The Chancellor George Osborne has announced today investment funds totalling £21.5m to go to universities researching possible future commercial uses for Graphene – the recently discovered so-called ‘miracle material’.
Andre Geim and Konstantin Novoselov of Manchester University won the 2010 Nobel Prize in Physics for their discovery of the two-dimensional material that is harder than diamonds, stronger than steel and more conductive of electricity than copper.
Such properties mean that Graphene could be used in various industries from aerospace to communications, and the one-atom thick material is expected to replace silicon used in high-speed computer chips to biochemical sensors.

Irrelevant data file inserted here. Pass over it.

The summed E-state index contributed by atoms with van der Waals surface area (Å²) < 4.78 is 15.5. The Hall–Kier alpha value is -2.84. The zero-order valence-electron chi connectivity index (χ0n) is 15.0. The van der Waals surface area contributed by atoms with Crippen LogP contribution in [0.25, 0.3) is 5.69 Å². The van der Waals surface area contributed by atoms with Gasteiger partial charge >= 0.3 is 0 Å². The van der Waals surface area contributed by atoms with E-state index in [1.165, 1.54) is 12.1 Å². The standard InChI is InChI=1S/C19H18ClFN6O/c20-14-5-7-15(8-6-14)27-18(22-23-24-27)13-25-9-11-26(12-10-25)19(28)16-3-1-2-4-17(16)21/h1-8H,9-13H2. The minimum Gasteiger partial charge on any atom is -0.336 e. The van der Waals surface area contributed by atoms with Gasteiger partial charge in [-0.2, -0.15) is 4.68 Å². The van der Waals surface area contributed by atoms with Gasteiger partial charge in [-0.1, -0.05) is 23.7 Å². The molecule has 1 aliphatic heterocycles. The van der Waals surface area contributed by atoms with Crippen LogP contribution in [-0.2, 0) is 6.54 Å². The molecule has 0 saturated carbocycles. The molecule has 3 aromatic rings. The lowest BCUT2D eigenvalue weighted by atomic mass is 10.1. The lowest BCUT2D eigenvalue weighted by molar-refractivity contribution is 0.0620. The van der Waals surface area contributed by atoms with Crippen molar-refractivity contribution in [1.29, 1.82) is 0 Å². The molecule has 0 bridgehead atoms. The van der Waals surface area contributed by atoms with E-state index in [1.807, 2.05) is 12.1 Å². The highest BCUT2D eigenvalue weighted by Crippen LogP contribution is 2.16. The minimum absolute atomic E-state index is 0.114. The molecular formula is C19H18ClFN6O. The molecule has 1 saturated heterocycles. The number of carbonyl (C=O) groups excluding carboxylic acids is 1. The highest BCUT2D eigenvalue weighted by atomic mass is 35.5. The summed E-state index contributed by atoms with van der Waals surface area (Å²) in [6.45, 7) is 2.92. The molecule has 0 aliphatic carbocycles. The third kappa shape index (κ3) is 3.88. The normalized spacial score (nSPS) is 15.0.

The University of Cambridge, Imperial College London, The University of Manchester, Durham University,the University of Exter and Royal Holloway will all receive funding, with companies such as Nokia, BAE Systems, Rolls-Royce, Dyson, Sharp all helping the universities in the research.
Announcing the news the Chancellor stated, “This shows that even in tough times we are investing in science which is vital to helping the UK get ahead in the global race".
Written and presented by Alfred Joyner